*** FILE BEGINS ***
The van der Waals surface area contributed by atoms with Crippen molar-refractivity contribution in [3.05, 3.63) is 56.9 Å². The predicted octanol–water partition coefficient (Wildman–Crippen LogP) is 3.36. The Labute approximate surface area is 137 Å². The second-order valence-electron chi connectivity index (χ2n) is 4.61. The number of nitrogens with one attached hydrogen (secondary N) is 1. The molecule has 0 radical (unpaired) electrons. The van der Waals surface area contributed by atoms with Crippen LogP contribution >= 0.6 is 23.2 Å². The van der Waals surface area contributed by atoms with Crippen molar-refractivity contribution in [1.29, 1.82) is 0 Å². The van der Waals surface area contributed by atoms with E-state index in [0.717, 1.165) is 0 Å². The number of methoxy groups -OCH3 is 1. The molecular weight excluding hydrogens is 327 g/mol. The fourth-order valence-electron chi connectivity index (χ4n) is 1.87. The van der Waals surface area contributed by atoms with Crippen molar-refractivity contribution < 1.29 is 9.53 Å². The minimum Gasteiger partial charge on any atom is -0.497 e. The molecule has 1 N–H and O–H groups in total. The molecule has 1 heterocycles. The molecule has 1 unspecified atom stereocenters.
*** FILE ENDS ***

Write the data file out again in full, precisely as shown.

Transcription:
The van der Waals surface area contributed by atoms with Crippen molar-refractivity contribution in [3.05, 3.63) is 56.9 Å². The predicted octanol–water partition coefficient (Wildman–Crippen LogP) is 3.36. The Labute approximate surface area is 137 Å². The second-order valence-electron chi connectivity index (χ2n) is 4.61. The number of nitrogens with one attached hydrogen (secondary N) is 1. The molecule has 0 radical (unpaired) electrons. The van der Waals surface area contributed by atoms with Crippen LogP contribution >= 0.6 is 23.2 Å². The van der Waals surface area contributed by atoms with Crippen molar-refractivity contribution in [1.29, 1.82) is 0 Å². The van der Waals surface area contributed by atoms with E-state index in [0.717, 1.165) is 0 Å². The number of methoxy groups -OCH3 is 1. The molecular weight excluding hydrogens is 327 g/mol. The fourth-order valence-electron chi connectivity index (χ4n) is 1.87. The van der Waals surface area contributed by atoms with Crippen molar-refractivity contribution < 1.29 is 9.53 Å². The minimum Gasteiger partial charge on any atom is -0.497 e. The molecule has 1 N–H and O–H groups in total. The molecule has 1 heterocycles. The molecule has 1 unspecified atom stereocenters.